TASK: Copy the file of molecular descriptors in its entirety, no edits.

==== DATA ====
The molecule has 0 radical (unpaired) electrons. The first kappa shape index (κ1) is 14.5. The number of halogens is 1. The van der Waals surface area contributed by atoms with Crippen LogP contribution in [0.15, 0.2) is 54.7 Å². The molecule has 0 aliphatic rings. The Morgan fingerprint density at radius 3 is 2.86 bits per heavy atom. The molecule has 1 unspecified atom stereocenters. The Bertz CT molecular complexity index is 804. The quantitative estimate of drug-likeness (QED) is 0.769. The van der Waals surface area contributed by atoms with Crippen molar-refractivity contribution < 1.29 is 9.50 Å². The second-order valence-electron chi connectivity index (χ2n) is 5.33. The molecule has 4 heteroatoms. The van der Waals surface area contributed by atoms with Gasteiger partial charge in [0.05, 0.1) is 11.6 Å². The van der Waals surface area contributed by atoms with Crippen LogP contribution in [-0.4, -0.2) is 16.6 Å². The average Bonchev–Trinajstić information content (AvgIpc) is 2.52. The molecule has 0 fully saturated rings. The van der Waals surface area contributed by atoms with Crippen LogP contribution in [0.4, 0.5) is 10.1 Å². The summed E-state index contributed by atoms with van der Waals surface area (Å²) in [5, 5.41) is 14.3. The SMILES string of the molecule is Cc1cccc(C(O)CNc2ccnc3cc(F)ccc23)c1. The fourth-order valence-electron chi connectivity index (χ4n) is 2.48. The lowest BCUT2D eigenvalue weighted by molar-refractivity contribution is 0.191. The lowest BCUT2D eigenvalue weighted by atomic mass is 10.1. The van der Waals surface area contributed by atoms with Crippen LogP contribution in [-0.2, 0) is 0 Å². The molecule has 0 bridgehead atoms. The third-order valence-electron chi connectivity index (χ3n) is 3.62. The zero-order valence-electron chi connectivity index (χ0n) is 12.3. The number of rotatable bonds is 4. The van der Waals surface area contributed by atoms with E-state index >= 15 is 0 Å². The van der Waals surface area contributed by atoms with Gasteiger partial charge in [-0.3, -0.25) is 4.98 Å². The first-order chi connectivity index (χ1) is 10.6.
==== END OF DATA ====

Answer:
The molecule has 0 radical (unpaired) electrons. The first kappa shape index (κ1) is 14.5. The number of halogens is 1. The van der Waals surface area contributed by atoms with Crippen LogP contribution in [0.15, 0.2) is 54.7 Å². The molecule has 0 aliphatic rings. The Morgan fingerprint density at radius 3 is 2.86 bits per heavy atom. The molecule has 1 unspecified atom stereocenters. The Bertz CT molecular complexity index is 804. The quantitative estimate of drug-likeness (QED) is 0.769. The van der Waals surface area contributed by atoms with Crippen molar-refractivity contribution < 1.29 is 9.50 Å². The second-order valence-electron chi connectivity index (χ2n) is 5.33. The molecule has 4 heteroatoms. The van der Waals surface area contributed by atoms with Gasteiger partial charge in [0.05, 0.1) is 11.6 Å². The van der Waals surface area contributed by atoms with Crippen LogP contribution in [-0.4, -0.2) is 16.6 Å². The average Bonchev–Trinajstić information content (AvgIpc) is 2.52. The molecule has 0 fully saturated rings. The van der Waals surface area contributed by atoms with Crippen LogP contribution in [0.4, 0.5) is 10.1 Å². The summed E-state index contributed by atoms with van der Waals surface area (Å²) in [5, 5.41) is 14.3. The SMILES string of the molecule is Cc1cccc(C(O)CNc2ccnc3cc(F)ccc23)c1. The fourth-order valence-electron chi connectivity index (χ4n) is 2.48. The lowest BCUT2D eigenvalue weighted by molar-refractivity contribution is 0.191. The lowest BCUT2D eigenvalue weighted by atomic mass is 10.1. The van der Waals surface area contributed by atoms with Crippen LogP contribution in [-0.2, 0) is 0 Å². The molecule has 0 bridgehead atoms. The third-order valence-electron chi connectivity index (χ3n) is 3.62. The zero-order valence-electron chi connectivity index (χ0n) is 12.3. The number of rotatable bonds is 4. The van der Waals surface area contributed by atoms with E-state index >= 15 is 0 Å². The van der Waals surface area contributed by atoms with Gasteiger partial charge in [-0.3, -0.25) is 4.98 Å². The first-order chi connectivity index (χ1) is 10.6.